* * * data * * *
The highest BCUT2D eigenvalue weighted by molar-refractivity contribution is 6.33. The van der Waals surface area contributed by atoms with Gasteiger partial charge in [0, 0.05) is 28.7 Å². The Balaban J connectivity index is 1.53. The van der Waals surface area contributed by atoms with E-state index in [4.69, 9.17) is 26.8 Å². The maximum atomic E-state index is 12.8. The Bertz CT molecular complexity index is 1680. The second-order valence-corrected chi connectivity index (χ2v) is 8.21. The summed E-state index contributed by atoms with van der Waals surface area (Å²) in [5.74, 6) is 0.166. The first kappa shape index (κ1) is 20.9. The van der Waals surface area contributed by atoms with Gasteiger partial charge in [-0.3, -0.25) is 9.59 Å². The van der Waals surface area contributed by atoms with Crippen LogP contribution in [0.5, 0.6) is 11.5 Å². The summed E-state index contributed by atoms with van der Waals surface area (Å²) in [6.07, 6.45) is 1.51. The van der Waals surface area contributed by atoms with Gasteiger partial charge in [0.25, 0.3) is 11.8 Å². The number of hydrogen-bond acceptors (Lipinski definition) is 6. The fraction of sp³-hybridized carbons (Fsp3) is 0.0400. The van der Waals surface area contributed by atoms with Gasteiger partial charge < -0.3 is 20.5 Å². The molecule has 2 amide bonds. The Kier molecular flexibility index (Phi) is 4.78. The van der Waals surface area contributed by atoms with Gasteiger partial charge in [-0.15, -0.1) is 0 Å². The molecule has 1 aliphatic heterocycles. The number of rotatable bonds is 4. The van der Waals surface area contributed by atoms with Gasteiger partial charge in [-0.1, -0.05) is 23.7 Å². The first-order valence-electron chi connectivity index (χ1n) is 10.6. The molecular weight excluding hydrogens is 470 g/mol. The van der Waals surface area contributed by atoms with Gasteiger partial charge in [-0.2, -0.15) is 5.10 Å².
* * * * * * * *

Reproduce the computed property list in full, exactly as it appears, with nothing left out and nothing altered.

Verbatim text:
The highest BCUT2D eigenvalue weighted by molar-refractivity contribution is 6.33. The van der Waals surface area contributed by atoms with Gasteiger partial charge in [0, 0.05) is 28.7 Å². The Balaban J connectivity index is 1.53. The van der Waals surface area contributed by atoms with E-state index in [4.69, 9.17) is 26.8 Å². The maximum atomic E-state index is 12.8. The Bertz CT molecular complexity index is 1680. The second-order valence-corrected chi connectivity index (χ2v) is 8.21. The summed E-state index contributed by atoms with van der Waals surface area (Å²) in [5.74, 6) is 0.166. The first kappa shape index (κ1) is 20.9. The van der Waals surface area contributed by atoms with Gasteiger partial charge in [-0.3, -0.25) is 9.59 Å². The van der Waals surface area contributed by atoms with Crippen LogP contribution in [0.5, 0.6) is 11.5 Å². The summed E-state index contributed by atoms with van der Waals surface area (Å²) in [6.07, 6.45) is 1.51. The van der Waals surface area contributed by atoms with Gasteiger partial charge in [0.25, 0.3) is 11.8 Å². The number of hydrogen-bond acceptors (Lipinski definition) is 6. The fraction of sp³-hybridized carbons (Fsp3) is 0.0400. The van der Waals surface area contributed by atoms with Gasteiger partial charge < -0.3 is 20.5 Å². The molecule has 2 amide bonds. The Kier molecular flexibility index (Phi) is 4.78. The van der Waals surface area contributed by atoms with Gasteiger partial charge in [-0.15, -0.1) is 0 Å². The molecule has 1 aliphatic heterocycles. The number of rotatable bonds is 4. The van der Waals surface area contributed by atoms with Gasteiger partial charge in [-0.1, -0.05) is 23.7 Å². The first-order valence-electron chi connectivity index (χ1n) is 10.6. The molecular weight excluding hydrogens is 470 g/mol. The van der Waals surface area contributed by atoms with Gasteiger partial charge in [-0.2, -0.15) is 5.10 Å².